When getting quotes for insurance, you’ll likely find that Insurers want to know you’re protecting your business against a variety of crimes. In checking what you have in place, they sometimes use terms which are a bit difficult to understand.
Insurers may ask you to meet security standards for protection of your contents, computers and stock.
These are usually normal ‘common-sense’ requirements and most businesses will already have these in place but the wording used can confuse matters.
As well as helping you get cheaper insurance, adequate shop security can:
1) Deter potential thieves
2) Reduce the likelihood of attempted theft
3) Minimise how significant a loss is, if the worst happens
Here’s a very basic guide to some of the requirements you may face;
Here we’ll briefly discuss the different types of lock you might have, along with some standard recommendations for insurance and security purposes.
Rim locks and mortice locks are the two most common types of locks doors will have.
A mortice lock is embedded into the physical door, so when you open the door you can see it, but the mechanism is hidden away when the door is closed.
A rim lock is attached the side of the door, and often looks like a little box on one side of the door with another box fixed to the doorframe to hold the headbolt.
Some insurers prefer you to have a 5 lever mortice deadlock, which essentially is just a rather secure mortice (or embedded) lock in your door. When you insert your key into the lock and start to turn the key, levers are pushed to correspond with the shape of the key. The more levers the better, and 5 is the most currently available for standard front doors.
BS3621 is a British Standard for locks on doors and the most commonly requested security measure. You may not know whether your lock conforms to this standard but I can tell you with some confidence that it probably does. It’s a fairly standard lock in the UK.
This means that the lock can be dead locked and requires a key on both sides of the door.
In more detail, the lock should be able to resist attack from drilling for at least 5 minutes and there must be a mechanism in place to resist lock picking. The bolt should go at least 20mm into a steel-encased section of the doorframe when locked.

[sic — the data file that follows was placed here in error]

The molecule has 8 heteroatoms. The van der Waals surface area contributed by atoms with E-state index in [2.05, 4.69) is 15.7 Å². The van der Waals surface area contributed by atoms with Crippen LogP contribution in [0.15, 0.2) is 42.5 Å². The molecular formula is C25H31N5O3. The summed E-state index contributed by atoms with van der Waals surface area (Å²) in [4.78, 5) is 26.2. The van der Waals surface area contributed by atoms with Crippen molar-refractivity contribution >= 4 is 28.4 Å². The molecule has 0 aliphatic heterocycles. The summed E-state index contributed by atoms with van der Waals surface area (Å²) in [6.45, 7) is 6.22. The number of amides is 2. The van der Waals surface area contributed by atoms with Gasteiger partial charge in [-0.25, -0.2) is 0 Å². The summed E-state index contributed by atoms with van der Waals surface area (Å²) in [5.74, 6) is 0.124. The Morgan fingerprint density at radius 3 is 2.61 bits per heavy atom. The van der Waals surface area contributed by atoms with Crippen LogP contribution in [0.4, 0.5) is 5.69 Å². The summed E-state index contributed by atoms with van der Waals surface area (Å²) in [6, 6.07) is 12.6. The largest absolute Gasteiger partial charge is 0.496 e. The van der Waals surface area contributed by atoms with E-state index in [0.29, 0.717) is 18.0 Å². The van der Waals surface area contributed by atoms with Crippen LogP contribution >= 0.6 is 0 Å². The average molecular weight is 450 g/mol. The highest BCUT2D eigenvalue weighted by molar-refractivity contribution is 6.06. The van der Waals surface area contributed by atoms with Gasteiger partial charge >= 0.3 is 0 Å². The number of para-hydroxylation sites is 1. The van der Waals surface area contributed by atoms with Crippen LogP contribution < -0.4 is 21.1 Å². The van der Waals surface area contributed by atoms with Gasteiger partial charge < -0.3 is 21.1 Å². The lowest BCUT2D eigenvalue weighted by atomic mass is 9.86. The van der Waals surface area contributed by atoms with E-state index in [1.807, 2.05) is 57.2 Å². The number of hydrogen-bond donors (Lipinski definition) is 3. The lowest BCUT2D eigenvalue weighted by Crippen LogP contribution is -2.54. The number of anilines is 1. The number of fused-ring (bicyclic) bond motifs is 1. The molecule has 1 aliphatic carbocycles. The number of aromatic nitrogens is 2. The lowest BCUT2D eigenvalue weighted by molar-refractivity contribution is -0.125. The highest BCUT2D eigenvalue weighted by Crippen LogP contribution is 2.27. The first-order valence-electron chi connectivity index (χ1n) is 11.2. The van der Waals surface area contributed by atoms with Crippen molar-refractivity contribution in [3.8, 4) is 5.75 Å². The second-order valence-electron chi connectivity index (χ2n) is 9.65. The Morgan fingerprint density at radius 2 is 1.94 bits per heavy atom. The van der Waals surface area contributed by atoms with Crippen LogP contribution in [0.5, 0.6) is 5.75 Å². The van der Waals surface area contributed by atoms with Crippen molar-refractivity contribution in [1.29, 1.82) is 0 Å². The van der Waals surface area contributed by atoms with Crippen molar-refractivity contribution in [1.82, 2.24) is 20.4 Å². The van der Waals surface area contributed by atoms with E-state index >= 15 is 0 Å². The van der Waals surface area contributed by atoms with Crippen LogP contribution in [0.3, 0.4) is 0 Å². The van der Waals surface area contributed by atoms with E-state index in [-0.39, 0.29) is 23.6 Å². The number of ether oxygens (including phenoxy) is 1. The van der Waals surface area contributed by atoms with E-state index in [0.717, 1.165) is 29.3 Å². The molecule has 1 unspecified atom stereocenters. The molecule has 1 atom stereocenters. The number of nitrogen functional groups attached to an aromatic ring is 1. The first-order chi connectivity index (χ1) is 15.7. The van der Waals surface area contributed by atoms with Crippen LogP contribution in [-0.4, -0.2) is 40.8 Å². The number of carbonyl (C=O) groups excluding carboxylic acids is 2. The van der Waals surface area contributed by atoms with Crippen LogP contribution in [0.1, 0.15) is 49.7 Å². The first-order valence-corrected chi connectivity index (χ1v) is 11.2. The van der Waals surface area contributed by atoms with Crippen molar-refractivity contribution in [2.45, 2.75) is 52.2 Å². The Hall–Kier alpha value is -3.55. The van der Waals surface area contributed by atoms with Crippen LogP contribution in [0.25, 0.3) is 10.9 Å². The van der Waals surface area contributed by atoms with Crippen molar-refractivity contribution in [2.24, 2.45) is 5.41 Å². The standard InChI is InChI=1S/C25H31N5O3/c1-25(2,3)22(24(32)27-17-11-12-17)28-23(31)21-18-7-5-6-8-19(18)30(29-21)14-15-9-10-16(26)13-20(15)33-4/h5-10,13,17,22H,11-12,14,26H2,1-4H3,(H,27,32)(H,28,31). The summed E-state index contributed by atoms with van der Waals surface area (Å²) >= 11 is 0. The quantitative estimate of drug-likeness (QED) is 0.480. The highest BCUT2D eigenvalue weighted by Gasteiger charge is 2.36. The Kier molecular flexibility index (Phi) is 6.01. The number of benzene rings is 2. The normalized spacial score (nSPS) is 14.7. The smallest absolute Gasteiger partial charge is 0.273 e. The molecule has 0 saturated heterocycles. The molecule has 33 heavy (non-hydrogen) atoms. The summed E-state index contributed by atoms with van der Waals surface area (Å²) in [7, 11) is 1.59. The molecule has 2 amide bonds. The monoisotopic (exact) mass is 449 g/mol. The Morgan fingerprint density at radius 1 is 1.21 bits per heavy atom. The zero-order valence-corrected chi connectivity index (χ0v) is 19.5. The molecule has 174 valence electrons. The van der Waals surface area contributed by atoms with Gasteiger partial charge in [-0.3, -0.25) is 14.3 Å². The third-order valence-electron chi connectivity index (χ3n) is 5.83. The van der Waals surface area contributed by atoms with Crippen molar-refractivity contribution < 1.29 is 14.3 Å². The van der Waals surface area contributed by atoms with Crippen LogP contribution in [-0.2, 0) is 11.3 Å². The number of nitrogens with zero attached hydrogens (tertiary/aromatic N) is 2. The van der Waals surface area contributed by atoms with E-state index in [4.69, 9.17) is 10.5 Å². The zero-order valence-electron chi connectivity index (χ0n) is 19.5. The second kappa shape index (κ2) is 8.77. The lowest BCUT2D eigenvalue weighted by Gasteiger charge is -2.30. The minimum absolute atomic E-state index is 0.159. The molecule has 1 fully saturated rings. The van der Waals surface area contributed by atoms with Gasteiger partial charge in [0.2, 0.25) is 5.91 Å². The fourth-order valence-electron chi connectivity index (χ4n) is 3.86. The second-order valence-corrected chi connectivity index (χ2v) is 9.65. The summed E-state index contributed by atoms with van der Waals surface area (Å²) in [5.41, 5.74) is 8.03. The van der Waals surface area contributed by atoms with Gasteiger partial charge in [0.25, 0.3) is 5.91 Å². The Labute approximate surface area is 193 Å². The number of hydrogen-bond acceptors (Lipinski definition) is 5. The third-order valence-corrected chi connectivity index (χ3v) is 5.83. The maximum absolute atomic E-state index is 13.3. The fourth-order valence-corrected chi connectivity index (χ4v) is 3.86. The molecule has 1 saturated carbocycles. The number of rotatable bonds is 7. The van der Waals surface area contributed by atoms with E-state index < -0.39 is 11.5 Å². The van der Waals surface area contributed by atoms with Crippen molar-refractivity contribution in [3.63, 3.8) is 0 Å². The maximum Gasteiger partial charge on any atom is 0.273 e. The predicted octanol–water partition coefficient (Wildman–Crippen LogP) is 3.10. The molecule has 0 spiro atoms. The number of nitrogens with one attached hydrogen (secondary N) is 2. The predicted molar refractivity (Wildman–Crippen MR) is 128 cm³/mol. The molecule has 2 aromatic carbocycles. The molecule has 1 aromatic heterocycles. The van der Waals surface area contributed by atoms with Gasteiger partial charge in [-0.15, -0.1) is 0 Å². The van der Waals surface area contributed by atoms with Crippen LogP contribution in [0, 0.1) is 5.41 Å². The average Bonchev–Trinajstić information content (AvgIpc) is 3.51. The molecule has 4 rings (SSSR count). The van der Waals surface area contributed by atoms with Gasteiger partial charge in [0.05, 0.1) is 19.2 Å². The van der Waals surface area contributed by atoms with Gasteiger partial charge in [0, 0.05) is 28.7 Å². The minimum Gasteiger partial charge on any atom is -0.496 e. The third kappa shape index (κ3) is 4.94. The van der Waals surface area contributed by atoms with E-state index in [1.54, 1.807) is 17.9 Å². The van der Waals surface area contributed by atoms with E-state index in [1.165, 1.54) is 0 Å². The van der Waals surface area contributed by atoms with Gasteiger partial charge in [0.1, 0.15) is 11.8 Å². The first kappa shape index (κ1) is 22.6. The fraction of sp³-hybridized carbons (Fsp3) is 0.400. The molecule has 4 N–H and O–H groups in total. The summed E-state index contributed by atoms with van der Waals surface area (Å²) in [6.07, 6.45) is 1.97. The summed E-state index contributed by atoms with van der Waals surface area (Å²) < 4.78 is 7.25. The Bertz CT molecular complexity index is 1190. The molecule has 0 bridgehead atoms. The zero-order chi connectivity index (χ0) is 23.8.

Window Locks are also an important consideration for any business. Most insurers will ask you to have up-to-date, key operated locks on your windows.
If you have large patio doors, they should be secured with locks at both the top and bottom of the doors, as well as a lock in the middle of the door. This is sometimes referred to as having ‘multi-lock points’.
Sash windows are trickier but not impossible to secure. You should have a ‘fastener’ lock at the point where the two frames overlap to prevent the bottom window being forced up. But you can also get sash stops or sash bolts fitted so that the window never opens past a certain point.
Most window locks offer a minimum standard of security and can act as a visual deterrent to potential thieves, but you can also incorporate other measures such as bars/grilles, mesh grates, roller shutters or internal collapsible steel grilles. These should meet a recognised security standard such as the LPS 1175 scheme.
There are several different types of shutters, and it’s worth checking that the ones you use are ‘insurance approved’. Steel shutters are the most secure, but aluminium can be a good alternative.
Intruder alarms are another important consideration for any business owner, and we have some basic guidelines that, should make sure you’re more insurable at a lower premium.
We recommend that your alarm system is installed and maintained by a recognised installer. Check that the company you use is approved by the National Security Inspectorate (NSI) or the Security Systems and Alarms Inspection Board (SSAIB). The company should also be recognised by your local police force.
There are two broad categories of intruder alarm, audible and central station alarms.
Audible alarms will emit a loud noise designed to attract attention and scare off an intruder, whereas central station alarms will notify a remote contact centre that an incident is occurring.
If your alarm includes remote signalling, it should connect to an NSI or SSAIB certified Alarm Receiving Centre.
There are two types of central station alarms that are most frequently requested by insurers; Dualcom and Redcare GSM. DualCom uses a standard telephone line to alert a contact centre and trigger a police response. Redcare GSM works in a similar way but also sends a regular ‘pulse’ down the line to detect if the wires have been cut or tampered with.
Intruder alarms are graded under European standards, based on the level of security they offer. Most commercial premises should have a grade 3 system, as Grades 1 & 2 are most appropriate for residential properties, and Grade 4 is for higher-security commercial facilities.
It an unpleasant thought, but your staff are both a great asset and a prominent risk to your business. To demonstrate due care and consideration of the potential risks they pose, you should make sure that you have a lone working policy for any staff that may be on the premises alone.
It is also worth implementing a thorough vetting process/policy and cash-carrying policy to further show your awareness and mitigate the potential risk.
If a shop has more theft attractive contents and stock or has higher amounts of contents and stock, additional security may be specified over and above the minimum requirements. Geographic location is also a factor; a shop in the middle of a large town may have different security requirements to one in a rural location.
For more information about how we can help you with your insurance needs, call us on 020 3883 7976 between 9:00 - 5:30 Monday to Friday.
Small Business Insurance for Dummies eGuide
Business Continuity Planning Kit
Free Advice Newsletter Subscription
... and more!